Jul. 17—Rainfall in the past two weeks has led to a 2.8 inch rise in water levels on Lake Ontario, according to the International Lake Ontario-St. Lawrence River Board.
"The above average rainfall the first two weeks of July was unexpected but truly benefited the region", said Mr. Steve Durrett, U.S. co-chair of the International Lake Ontario-St. Lawrence River Board.
Normally, Lake Ontario water levels typically have begun the seasonal decline by this time of year. Water levels are currently at 245.41 feet which is approximately 8.7 inches below long-term average levels for mid-July.
The return to regulation plan flows means an increase in Lake Ontario outflows. As a result, Lake Ontario will increase or decrease depending on natural weather conditions; lake levels will increase if there continues to be above average rainfall and decrease if dry conditions return.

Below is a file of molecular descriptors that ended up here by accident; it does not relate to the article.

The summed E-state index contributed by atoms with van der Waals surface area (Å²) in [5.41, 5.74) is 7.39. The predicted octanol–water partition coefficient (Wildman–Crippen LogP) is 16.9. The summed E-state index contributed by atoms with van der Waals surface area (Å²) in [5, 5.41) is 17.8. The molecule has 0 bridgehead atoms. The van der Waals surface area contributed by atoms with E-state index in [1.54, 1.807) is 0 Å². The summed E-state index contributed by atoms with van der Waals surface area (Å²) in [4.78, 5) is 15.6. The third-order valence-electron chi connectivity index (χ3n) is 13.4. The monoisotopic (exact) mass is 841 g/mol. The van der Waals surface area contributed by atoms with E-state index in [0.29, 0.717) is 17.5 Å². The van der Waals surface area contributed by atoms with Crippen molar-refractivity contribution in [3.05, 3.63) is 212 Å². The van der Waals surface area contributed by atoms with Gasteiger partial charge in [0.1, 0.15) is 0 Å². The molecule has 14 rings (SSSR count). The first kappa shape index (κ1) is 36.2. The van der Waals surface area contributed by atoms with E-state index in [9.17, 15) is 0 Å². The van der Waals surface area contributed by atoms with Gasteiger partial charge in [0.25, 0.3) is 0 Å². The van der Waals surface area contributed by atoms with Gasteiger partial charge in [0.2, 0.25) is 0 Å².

Water levels will decrease on Lake St. Lawrence approximately 5.9 -7.9 inches and rise on Lake St. Louis and at the Port of Montreal approximately 3.9- 5.9 inches. Recreational boaters, anglers, and other users should be aware of these expected water level fluctuations.
The board says it will continue to monitor weather forecasts and water supply conditions and will re-evaluate the regulation strategy regularly.
Although July has experienced above average rainfall in the Lake Ontario-St. Lawrence River system, drought conditions have persisted into July in much of the Great Lakes-St. Lawrence River watershed. The US drought monitor maps continue to show abnormally dry to moderate drought conditions within the basin, both upstream (around Lake Erie and Lake Ontario) and downstream (along the St. Lawrence River).
More detailed information is available on the board's website at https://www.ijc.org/en/loslrb.